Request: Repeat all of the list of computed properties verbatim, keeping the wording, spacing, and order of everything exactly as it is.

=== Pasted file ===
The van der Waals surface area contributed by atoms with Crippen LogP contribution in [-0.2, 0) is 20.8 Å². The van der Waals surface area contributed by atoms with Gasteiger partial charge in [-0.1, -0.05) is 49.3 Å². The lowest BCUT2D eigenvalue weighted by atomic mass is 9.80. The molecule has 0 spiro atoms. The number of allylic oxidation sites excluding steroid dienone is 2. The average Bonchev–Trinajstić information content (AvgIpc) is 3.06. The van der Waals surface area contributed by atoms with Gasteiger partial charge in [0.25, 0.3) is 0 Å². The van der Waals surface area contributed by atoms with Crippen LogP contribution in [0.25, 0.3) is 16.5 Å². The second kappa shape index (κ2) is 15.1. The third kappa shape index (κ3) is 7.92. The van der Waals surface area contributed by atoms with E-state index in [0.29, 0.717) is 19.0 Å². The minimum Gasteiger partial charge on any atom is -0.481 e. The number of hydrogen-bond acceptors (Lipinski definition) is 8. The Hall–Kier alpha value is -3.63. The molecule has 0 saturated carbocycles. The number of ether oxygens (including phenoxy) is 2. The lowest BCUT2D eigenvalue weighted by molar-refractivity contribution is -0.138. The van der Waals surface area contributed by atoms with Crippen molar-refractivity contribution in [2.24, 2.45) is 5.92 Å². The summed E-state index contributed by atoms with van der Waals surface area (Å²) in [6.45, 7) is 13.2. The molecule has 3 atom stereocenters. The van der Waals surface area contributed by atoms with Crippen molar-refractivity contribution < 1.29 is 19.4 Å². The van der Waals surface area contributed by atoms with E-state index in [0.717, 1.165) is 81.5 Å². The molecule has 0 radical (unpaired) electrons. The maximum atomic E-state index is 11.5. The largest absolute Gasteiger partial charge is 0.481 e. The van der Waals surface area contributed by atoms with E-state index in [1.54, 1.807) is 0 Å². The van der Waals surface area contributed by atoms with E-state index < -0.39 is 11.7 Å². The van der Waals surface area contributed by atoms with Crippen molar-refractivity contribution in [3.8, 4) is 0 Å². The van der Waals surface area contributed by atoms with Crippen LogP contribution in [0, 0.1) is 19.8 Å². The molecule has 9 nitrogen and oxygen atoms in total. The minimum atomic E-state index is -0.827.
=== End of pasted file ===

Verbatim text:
The van der Waals surface area contributed by atoms with Crippen LogP contribution in [-0.2, 0) is 20.8 Å². The van der Waals surface area contributed by atoms with Gasteiger partial charge in [-0.1, -0.05) is 49.3 Å². The lowest BCUT2D eigenvalue weighted by atomic mass is 9.80. The molecule has 0 spiro atoms. The number of allylic oxidation sites excluding steroid dienone is 2. The average Bonchev–Trinajstić information content (AvgIpc) is 3.06. The van der Waals surface area contributed by atoms with Gasteiger partial charge in [0.25, 0.3) is 0 Å². The van der Waals surface area contributed by atoms with Crippen LogP contribution in [0.25, 0.3) is 16.5 Å². The second kappa shape index (κ2) is 15.1. The third kappa shape index (κ3) is 7.92. The van der Waals surface area contributed by atoms with E-state index in [0.29, 0.717) is 19.0 Å². The minimum Gasteiger partial charge on any atom is -0.481 e. The number of hydrogen-bond acceptors (Lipinski definition) is 8. The Hall–Kier alpha value is -3.63. The molecule has 0 saturated carbocycles. The number of ether oxygens (including phenoxy) is 2. The lowest BCUT2D eigenvalue weighted by molar-refractivity contribution is -0.138. The van der Waals surface area contributed by atoms with Crippen molar-refractivity contribution in [2.24, 2.45) is 5.92 Å². The summed E-state index contributed by atoms with van der Waals surface area (Å²) in [6.45, 7) is 13.2. The molecule has 3 atom stereocenters. The van der Waals surface area contributed by atoms with Crippen molar-refractivity contribution < 1.29 is 19.4 Å². The van der Waals surface area contributed by atoms with E-state index in [0.717, 1.165) is 81.5 Å². The molecule has 0 radical (unpaired) electrons. The maximum atomic E-state index is 11.5. The largest absolute Gasteiger partial charge is 0.481 e. The van der Waals surface area contributed by atoms with E-state index in [1.54, 1.807) is 0 Å². The van der Waals surface area contributed by atoms with E-state index < -0.39 is 11.7 Å². The van der Waals surface area contributed by atoms with Crippen molar-refractivity contribution in [3.8, 4) is 0 Å². The van der Waals surface area contributed by atoms with Crippen LogP contribution in [0, 0.1) is 19.8 Å². The molecule has 9 nitrogen and oxygen atoms in total. The minimum atomic E-state index is -0.827.